A Moment Worth Recording

“Photographs bear witness to a human choice being exercised in a given situation. A photograph is a result of the photographer’s decision that it is worth recording that this particular event or this particular object has been seen. If everything that existed were continually being photographed, every photograph would become meaningless. A photograph celebrates neither the event itself nor the faculty of sight in itself. A photograph is already a message about the event it records. The urgency of this message is not entirely dependent on the urgency of the event, but neither can it be entirely independent from it. At its simplest, the message, decoded, means I have decided that seeing this is worth recording.” From “Understanding a Photograph” by John Berger (2013).

I wonder if John Berger could have envisioned that someday we would all have cameras at our disposal, day and night, snapping away to capture whatever trivial moments we render “worth recording,” so long as our phone batteries had a charge. Would this constant capturing render our photographs meaningless?

Take yesterday, for example.

I walked a few blocks to the Terrace Restaurant. Saturday brunch, just like any other. The sun was shining through the restaurant’s street-side patio just so, which inspired me to reach into my purse for my iPhone. I just had to capture the way light reflected on the potted plant next to our table (it was real . . . I touched the leaves to verify).

Decidedly not fake!
I couldn’t let it slip me by, the way rays of sunshine spilled through the windowpanes and onto my glass of freshly-squeezed OJ.  
We wandered indoors soon afterwards, since there were bees swarming our table. The morning light cast long shadows onto the restaurant bar. Other than the restaurant staff, my husband and I were the only patrons sitting inside the restaurant. That, in itself, felt like something to hold onto in busy Brooklyn.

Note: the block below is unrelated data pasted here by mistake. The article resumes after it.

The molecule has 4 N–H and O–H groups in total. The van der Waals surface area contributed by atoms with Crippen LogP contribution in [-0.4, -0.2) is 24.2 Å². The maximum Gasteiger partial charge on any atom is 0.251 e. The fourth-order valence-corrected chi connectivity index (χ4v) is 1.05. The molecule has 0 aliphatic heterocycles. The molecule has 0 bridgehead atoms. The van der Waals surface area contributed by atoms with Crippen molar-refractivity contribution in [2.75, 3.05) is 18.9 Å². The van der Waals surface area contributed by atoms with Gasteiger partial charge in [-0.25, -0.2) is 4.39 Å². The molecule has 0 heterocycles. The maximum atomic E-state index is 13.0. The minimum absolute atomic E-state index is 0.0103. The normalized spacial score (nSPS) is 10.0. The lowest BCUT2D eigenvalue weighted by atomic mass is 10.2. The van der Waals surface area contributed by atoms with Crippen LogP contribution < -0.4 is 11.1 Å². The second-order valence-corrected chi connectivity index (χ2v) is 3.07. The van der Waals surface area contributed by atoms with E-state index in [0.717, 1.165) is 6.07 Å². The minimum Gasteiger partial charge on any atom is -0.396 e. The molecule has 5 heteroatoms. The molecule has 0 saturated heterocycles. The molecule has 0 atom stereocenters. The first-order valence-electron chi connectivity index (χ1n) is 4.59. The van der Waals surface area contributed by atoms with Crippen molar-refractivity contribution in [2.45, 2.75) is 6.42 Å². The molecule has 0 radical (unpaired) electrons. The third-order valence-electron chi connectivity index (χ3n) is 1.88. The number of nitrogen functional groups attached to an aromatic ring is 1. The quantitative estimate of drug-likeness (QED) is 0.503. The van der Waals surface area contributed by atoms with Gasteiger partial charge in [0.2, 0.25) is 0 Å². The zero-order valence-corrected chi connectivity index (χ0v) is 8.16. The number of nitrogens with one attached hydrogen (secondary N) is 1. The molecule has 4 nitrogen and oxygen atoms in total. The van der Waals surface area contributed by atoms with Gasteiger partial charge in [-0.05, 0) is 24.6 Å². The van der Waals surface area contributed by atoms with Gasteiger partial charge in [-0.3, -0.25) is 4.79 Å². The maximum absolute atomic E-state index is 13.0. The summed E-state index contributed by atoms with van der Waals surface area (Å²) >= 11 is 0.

How odd that on this morning, even the restroom felt photographable. And so I did. Was this meaningless? John Berger might say so. To me, though, snapping pics helped me appreciate the moment while I was in it. I noticed the colors, the shapes, the silhouettes created by the interplay of shadows and light. Capturing it on my iPhone seemed to amplify the experience. Why not, I figured, preserve this moment for posterity’s sake?
“It’s not lost on me that I’m so busy recording life, I don’t have time to really live it,” writes David Sedaris in his essay “Day In, Day Out.” He adds, “Even if what I’m recording is of no consequence, I’ve got to put it down on paper.” Or store it in my smartphone image gallery. Meaningless or not, I enjoy looking back to see what I found photographable on a given day.

References

Berger, John. (2013). Understanding a photograph. New York, NY: Aperture.

Sedaris, David. (2013). Let’s explore diabetes with owls: Essays, etc. New York, NY: Little, Brown and Company.

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